The paper "Malaysia Economic Growth and the Drivers of the Economy" is a good example of a macro & microeconomics case study. Since Malaysia gained independence in 1957, the country’ s economy has continued to grow. Coupled with a population that was increasing by the day and taking into consideration that she was primarily relying on the agricultural sector, the Malaysian government needed to act fast to diversity the Malaysian economy and shift from an agricultural dependent economy to a manufacturing economy with the objective of creating an economy that would sustain Malaysia in the long run (Duasa, 2000).
She is dubbed as a country which is recognized in the world for having one of the most rapidly expanding economies in the world. What then are the drivers of the economy in Malaysia? What would make Malaysia stand out among other world economies? When addressing the question on drivers of the Malaysian economy, the emphasis is on the factors that have contributed to the Malaysian economic growth. Drivers of the Malaysian Economy Manufacturing Industry From the word go, when the country started to invest more in the manufacturing industry is when the Malaysian economy showed some tremendous improvements.
The manufacturing sector is considered as one of the economic drivers of the country’ s economy when Malaysia started to export more manufactured products rather than raw agricultural products although we cannot discredit the fact that agriculture also plays a major role in the country’ s economy. Electronics and electrical products constitute the backbone of the country’ s exports with most of the raw material imported into the country been used in the production of exports (Duasa, 2000). ICT Integration in the economy In the global context and where countries have to compete for markets for their exports, being free minded is not the only thing that is required for a country to expand its economy.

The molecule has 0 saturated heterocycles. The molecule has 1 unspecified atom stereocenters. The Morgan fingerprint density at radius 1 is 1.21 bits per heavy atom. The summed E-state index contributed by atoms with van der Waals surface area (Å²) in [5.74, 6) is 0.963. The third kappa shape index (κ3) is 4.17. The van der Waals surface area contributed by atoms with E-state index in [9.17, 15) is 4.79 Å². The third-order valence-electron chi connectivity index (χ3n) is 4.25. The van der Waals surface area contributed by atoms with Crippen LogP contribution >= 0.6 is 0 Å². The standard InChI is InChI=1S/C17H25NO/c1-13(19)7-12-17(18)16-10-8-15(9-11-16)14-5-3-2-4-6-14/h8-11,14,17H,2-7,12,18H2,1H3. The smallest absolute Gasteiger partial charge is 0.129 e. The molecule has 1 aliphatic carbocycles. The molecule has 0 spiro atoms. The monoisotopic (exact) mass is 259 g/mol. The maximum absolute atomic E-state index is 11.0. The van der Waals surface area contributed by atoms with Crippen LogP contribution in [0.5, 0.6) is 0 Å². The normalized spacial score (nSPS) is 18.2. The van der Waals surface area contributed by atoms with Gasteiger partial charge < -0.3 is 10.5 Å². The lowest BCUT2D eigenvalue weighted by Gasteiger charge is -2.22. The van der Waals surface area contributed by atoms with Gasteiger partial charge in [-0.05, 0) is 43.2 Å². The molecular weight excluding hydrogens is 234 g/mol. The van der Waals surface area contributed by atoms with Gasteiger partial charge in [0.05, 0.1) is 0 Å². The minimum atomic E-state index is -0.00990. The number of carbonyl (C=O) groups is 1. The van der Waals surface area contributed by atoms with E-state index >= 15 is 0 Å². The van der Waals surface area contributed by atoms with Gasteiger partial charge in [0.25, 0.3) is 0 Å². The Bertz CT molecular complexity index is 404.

Malaysia on the other hand has adopted some strategies that have seen her economy expand but also compete in the global arena. Another key driver of the Malaysian economy is the adoption of Information and Communications Technology.
Arndit, W. (1999). Southeast Asia’s Economic Crisis: Origins, Lessons, and the Way Forward. ISEAS current economic affairs series. Institute of Southeast Asian Studies.
Duasa, J. (2000). Determinants of Malaysian Trade Balance. An ARDL Bound Testing Approach. Journal of Economic Cooperation. 28, 3, 21 – 40.
EPU (Economic Planning Unit) (2001). The Ninth Malaysian Plan. 2006 – 2010, Prime Minister’s Department.
Anonymous, n.d. Malaysia: A Bold New Bold Vision. An Interview with Malaysia’s Trade Minister Mustapa bin Mohamed. Economic Development. Retrieved on 5th October, 2011. http://www.forbescustom.com/EconomicDevelopmentPgs/MalaysiaBoldNewVisionP1.html
Palley, T. (1997). "Keynesian theory and AS/AD analysis". Eastern Economic Journal, fall
Yusuf, S. & Nabeshima, K. (Eds) (2007). How Universities Can Promote Economic Growth. The e World Bank Publications